The increased funding for K-12 education may be a response to the Abbeville decision where the State Supreme Court ruled the state was failing to meet a constitutional obligation to provide a minimally adequate education to all students. Whether that’s the case or not, it’s unlikely to achieve the goal set by the court. State and national evidence shows a profound disconnect between spending on public education and educational outcomes. If lawmakers wish to improve educational outcomes they should consider school choice policies. The closest they come to those policies in the budget is a small increase in the funds to the state’s charter school district. That increase represents 3.6 percent of the entire growth in the DOE budget.

Bottom line: More money for a failed status quo approach to public education.

More money for Medicaid

The Department of Health and Human Services (DHHS) budget receives a $266 million increase in the W&M budget. Unsurprisingly, since the large majority of DHHS’ budget is Medicaid related, virtually all of this increase is for services associated with the Medicaid program. Some of the DHHS line items that receive substantial funding hikes are Medicaid eligibility, pharmaceutical services, physician services, premiums matched, clinical care, and behavioral health services.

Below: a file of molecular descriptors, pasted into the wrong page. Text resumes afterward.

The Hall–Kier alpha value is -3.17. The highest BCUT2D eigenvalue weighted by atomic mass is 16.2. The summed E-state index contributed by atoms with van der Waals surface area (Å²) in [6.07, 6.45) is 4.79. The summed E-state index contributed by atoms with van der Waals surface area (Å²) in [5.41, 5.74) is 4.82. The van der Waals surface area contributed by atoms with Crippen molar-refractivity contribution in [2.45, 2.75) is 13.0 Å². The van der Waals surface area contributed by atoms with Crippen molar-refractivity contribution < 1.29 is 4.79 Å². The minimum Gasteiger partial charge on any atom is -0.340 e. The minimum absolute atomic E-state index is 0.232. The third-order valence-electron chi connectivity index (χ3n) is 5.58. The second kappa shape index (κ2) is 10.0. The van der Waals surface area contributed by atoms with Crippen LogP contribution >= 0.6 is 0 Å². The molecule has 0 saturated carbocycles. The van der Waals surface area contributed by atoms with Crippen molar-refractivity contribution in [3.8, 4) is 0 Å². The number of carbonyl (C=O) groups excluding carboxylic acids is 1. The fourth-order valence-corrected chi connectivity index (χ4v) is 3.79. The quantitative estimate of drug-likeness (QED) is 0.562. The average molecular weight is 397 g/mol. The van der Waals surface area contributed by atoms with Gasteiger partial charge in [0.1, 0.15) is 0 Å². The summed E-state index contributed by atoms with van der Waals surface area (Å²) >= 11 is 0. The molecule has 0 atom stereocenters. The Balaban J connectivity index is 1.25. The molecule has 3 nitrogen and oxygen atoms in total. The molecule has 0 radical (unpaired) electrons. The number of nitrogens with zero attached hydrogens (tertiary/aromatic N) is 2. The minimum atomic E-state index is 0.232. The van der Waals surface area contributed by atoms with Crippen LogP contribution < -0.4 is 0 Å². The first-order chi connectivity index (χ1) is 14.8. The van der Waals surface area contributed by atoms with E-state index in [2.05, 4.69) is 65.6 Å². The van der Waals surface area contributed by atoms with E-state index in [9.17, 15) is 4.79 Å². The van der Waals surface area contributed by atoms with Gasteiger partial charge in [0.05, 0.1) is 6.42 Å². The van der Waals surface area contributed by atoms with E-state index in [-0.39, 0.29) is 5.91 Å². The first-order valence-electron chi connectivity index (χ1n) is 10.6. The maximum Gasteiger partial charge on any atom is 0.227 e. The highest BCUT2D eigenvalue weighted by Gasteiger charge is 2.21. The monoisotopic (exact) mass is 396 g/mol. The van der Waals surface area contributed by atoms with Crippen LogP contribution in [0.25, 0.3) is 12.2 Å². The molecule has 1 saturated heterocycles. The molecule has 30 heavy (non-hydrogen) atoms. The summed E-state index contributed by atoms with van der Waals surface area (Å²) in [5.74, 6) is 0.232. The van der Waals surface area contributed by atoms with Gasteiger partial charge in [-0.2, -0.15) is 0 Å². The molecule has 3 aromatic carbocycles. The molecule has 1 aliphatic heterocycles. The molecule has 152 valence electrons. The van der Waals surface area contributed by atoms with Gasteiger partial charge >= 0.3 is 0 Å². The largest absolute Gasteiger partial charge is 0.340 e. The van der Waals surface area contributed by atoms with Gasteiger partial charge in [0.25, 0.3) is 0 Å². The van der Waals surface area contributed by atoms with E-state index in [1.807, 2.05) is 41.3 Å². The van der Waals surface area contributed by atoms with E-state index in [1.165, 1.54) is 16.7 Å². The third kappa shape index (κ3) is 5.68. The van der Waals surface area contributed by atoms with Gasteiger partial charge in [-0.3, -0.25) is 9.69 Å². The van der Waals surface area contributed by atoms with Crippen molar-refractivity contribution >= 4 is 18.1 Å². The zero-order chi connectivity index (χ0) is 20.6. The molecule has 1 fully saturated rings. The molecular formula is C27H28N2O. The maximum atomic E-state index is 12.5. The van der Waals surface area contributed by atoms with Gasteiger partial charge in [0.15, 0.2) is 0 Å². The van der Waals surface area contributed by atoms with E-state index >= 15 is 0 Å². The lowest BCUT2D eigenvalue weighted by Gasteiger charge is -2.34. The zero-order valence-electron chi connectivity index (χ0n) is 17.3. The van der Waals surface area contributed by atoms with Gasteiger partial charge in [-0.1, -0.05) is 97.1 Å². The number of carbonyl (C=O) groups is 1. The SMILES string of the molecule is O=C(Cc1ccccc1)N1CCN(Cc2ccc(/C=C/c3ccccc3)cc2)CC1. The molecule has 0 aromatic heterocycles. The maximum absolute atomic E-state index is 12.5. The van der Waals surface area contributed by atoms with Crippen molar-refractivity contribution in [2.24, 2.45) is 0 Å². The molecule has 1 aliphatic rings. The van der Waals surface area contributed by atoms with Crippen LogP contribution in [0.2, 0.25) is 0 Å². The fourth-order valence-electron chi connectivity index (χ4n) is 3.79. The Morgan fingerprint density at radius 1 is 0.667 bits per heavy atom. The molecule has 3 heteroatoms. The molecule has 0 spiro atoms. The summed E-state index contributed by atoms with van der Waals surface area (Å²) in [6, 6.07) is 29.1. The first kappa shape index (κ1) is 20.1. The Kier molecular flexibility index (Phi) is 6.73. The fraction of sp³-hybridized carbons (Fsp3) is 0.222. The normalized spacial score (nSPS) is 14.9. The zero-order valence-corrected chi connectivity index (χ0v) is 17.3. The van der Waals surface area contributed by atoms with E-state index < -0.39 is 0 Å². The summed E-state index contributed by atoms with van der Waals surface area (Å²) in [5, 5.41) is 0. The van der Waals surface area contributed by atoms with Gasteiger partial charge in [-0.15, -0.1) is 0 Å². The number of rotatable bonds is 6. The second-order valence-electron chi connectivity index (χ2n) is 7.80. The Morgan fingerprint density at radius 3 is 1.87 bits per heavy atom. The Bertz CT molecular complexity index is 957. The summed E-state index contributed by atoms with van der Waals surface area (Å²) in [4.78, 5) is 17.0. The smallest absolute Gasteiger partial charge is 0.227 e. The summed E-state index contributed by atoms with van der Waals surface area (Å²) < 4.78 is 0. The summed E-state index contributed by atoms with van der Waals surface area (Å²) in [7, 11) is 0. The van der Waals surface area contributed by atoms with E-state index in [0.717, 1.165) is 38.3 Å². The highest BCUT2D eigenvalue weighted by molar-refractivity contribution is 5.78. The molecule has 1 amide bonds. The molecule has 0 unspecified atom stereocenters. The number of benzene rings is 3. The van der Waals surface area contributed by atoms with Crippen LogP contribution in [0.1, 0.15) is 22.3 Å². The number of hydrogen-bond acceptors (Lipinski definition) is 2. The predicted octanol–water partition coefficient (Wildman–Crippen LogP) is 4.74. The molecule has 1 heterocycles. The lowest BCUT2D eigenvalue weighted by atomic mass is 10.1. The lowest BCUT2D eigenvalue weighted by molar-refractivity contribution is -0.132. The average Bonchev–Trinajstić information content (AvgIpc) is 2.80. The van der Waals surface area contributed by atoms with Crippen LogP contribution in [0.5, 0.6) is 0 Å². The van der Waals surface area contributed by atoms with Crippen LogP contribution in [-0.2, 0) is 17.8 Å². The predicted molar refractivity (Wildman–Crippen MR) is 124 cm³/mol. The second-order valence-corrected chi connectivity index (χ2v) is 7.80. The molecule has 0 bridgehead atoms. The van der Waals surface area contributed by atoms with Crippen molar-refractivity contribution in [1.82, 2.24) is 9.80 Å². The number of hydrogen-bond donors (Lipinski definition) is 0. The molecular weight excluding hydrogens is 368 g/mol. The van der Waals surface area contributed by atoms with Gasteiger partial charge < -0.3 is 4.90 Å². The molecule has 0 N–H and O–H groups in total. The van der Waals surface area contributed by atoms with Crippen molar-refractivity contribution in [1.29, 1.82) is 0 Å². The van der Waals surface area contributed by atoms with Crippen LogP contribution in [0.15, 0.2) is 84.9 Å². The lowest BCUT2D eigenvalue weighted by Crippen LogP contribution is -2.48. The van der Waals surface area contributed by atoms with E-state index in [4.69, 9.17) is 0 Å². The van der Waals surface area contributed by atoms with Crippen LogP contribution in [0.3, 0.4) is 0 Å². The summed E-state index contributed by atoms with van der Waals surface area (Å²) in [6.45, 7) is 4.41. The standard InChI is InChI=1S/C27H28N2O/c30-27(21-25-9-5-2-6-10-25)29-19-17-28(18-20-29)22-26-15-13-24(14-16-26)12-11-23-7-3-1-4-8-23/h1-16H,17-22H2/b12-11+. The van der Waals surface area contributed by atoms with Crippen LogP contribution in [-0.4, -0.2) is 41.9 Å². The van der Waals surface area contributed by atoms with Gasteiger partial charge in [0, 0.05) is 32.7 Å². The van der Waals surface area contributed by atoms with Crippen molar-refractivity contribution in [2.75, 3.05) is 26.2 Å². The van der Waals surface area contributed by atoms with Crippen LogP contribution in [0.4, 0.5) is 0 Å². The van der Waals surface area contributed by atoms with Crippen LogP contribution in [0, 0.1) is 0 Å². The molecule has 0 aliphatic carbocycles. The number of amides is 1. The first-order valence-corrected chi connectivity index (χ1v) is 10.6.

While South Carolina has not officially expanded Medicaid as defined by the Affordable Care Act (a.k.a. Obamacare), state government has been actively growing the Medicaid rolls through a variety of policies. South Carolina has been rapidly increasing the number of individuals receiving benefits from Medicaid through policies such as auto enrollment, presumptive eligibility, and alterations of the Medicaid eligibility formula.

Bottom line: One federal draw-down program – Medicaid – eats up more and more of the state budget.

Other notable Increases

Outside these areas, other notable budget items include:

  • $72 million to provide a state match for federal emergency funds received due to the October flooding.
  • $40 million for beach renourishment.
  • $40 million in set aside funds to provide more aid to farmers.
  • $17 million for the deal closing fund (a slush fund used to bribe companies to relocate to or expand operations in South Carolina)
  • No change in the amount of funds appropriated to the local government fund. Lawmakers continue to mistreat local governments, in part by failing to meet their legal obligation to fund the local government fund to the level of 4.5 percent of the last year’s general fund revenues.